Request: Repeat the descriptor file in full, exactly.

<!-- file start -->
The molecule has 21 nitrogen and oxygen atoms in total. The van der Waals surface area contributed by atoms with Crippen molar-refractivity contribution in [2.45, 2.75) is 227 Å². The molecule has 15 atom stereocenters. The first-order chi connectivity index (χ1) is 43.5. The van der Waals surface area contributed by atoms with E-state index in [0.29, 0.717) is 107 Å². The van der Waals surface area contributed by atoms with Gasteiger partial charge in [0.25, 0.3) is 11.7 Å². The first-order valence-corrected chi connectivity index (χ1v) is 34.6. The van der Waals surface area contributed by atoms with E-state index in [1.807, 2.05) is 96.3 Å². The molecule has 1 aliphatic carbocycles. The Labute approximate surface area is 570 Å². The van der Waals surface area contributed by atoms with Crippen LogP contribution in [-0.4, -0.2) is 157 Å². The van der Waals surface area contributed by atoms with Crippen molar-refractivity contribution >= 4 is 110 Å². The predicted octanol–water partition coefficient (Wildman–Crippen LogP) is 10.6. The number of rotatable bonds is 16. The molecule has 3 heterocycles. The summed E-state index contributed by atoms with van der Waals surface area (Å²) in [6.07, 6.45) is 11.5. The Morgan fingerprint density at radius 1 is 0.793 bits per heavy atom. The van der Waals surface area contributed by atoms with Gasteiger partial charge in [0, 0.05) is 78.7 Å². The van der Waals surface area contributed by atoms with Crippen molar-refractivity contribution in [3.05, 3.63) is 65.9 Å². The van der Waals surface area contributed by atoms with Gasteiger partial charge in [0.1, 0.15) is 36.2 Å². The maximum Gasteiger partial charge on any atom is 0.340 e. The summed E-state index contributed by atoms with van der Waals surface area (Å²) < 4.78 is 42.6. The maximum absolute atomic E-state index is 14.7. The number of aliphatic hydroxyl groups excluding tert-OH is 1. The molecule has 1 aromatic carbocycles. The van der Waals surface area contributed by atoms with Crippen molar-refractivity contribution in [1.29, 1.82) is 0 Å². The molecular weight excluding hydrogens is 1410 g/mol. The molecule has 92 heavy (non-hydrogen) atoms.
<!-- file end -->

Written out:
The molecule has 21 nitrogen and oxygen atoms in total. The van der Waals surface area contributed by atoms with Crippen molar-refractivity contribution in [2.45, 2.75) is 227 Å². The molecule has 15 atom stereocenters. The first-order chi connectivity index (χ1) is 43.5. The van der Waals surface area contributed by atoms with E-state index in [0.29, 0.717) is 107 Å². The van der Waals surface area contributed by atoms with Gasteiger partial charge in [0.25, 0.3) is 11.7 Å². The first-order valence-corrected chi connectivity index (χ1v) is 34.6. The van der Waals surface area contributed by atoms with E-state index in [1.807, 2.05) is 96.3 Å². The molecule has 1 aliphatic carbocycles. The Labute approximate surface area is 570 Å². The van der Waals surface area contributed by atoms with Crippen LogP contribution in [-0.4, -0.2) is 157 Å². The van der Waals surface area contributed by atoms with Crippen molar-refractivity contribution >= 4 is 110 Å². The predicted octanol–water partition coefficient (Wildman–Crippen LogP) is 10.6. The number of rotatable bonds is 16. The molecule has 3 heterocycles. The summed E-state index contributed by atoms with van der Waals surface area (Å²) in [6.07, 6.45) is 11.5. The Morgan fingerprint density at radius 1 is 0.793 bits per heavy atom. The van der Waals surface area contributed by atoms with Gasteiger partial charge in [0, 0.05) is 78.7 Å². The van der Waals surface area contributed by atoms with Crippen molar-refractivity contribution in [3.05, 3.63) is 65.9 Å². The van der Waals surface area contributed by atoms with Gasteiger partial charge in [0.1, 0.15) is 36.2 Å². The maximum Gasteiger partial charge on any atom is 0.340 e. The summed E-state index contributed by atoms with van der Waals surface area (Å²) < 4.78 is 42.6. The maximum absolute atomic E-state index is 14.7. The number of aliphatic hydroxyl groups excluding tert-OH is 1. The molecule has 1 aromatic carbocycles. The van der Waals surface area contributed by atoms with Crippen molar-refractivity contribution in [1.29, 1.82) is 0 Å². The molecular weight excluding hydrogens is 1410 g/mol. The molecule has 92 heavy (non-hydrogen) atoms.